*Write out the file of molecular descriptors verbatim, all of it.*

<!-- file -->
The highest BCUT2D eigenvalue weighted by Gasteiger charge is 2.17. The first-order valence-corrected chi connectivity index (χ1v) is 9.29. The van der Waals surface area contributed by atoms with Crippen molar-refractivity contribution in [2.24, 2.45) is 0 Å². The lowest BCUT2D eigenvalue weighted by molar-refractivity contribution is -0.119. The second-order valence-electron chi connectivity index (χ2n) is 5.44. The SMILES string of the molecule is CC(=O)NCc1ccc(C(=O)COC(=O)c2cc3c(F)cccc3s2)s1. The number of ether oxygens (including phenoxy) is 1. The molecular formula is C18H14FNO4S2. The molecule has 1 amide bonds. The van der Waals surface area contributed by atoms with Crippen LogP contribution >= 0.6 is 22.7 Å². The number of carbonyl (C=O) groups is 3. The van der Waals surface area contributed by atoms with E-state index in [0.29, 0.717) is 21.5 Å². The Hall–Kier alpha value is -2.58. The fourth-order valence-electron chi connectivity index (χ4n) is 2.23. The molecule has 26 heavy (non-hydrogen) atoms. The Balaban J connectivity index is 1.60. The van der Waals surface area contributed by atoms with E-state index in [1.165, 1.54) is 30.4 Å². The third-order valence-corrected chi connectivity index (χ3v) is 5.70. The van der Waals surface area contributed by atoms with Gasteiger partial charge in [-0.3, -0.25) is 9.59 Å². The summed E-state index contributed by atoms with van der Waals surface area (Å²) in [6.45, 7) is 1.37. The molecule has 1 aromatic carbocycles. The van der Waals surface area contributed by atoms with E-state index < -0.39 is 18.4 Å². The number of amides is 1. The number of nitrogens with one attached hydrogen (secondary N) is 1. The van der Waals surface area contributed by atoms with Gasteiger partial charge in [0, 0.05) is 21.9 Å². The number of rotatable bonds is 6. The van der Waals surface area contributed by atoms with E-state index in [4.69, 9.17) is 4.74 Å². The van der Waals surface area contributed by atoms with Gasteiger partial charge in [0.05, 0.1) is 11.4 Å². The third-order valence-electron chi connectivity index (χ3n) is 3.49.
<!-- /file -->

The highest BCUT2D eigenvalue weighted by Gasteiger charge is 2.17. The first-order valence-corrected chi connectivity index (χ1v) is 9.29. The van der Waals surface area contributed by atoms with Crippen molar-refractivity contribution in [2.24, 2.45) is 0 Å². The lowest BCUT2D eigenvalue weighted by molar-refractivity contribution is -0.119. The second-order valence-electron chi connectivity index (χ2n) is 5.44. The SMILES string of the molecule is CC(=O)NCc1ccc(C(=O)COC(=O)c2cc3c(F)cccc3s2)s1. The number of ether oxygens (including phenoxy) is 1. The molecular formula is C18H14FNO4S2. The molecule has 1 amide bonds. The van der Waals surface area contributed by atoms with Crippen LogP contribution >= 0.6 is 22.7 Å². The number of carbonyl (C=O) groups is 3. The van der Waals surface area contributed by atoms with E-state index in [0.29, 0.717) is 21.5 Å². The Hall–Kier alpha value is -2.58. The fourth-order valence-electron chi connectivity index (χ4n) is 2.23. The molecule has 26 heavy (non-hydrogen) atoms. The Balaban J connectivity index is 1.60. The van der Waals surface area contributed by atoms with E-state index in [1.165, 1.54) is 30.4 Å². The third-order valence-corrected chi connectivity index (χ3v) is 5.70. The van der Waals surface area contributed by atoms with Gasteiger partial charge in [-0.3, -0.25) is 9.59 Å². The summed E-state index contributed by atoms with van der Waals surface area (Å²) in [6.45, 7) is 1.37. The molecule has 1 aromatic carbocycles. The van der Waals surface area contributed by atoms with E-state index < -0.39 is 18.4 Å². The number of amides is 1. The number of nitrogens with one attached hydrogen (secondary N) is 1. The van der Waals surface area contributed by atoms with Gasteiger partial charge in [0, 0.05) is 21.9 Å². The number of rotatable bonds is 6. The van der Waals surface area contributed by atoms with E-state index in [4.69, 9.17) is 4.74 Å². The van der Waals surface area contributed by atoms with Gasteiger partial charge in [0.05, 0.1) is 11.4 Å². The third-order valence-electron chi connectivity index (χ3n) is 3.49.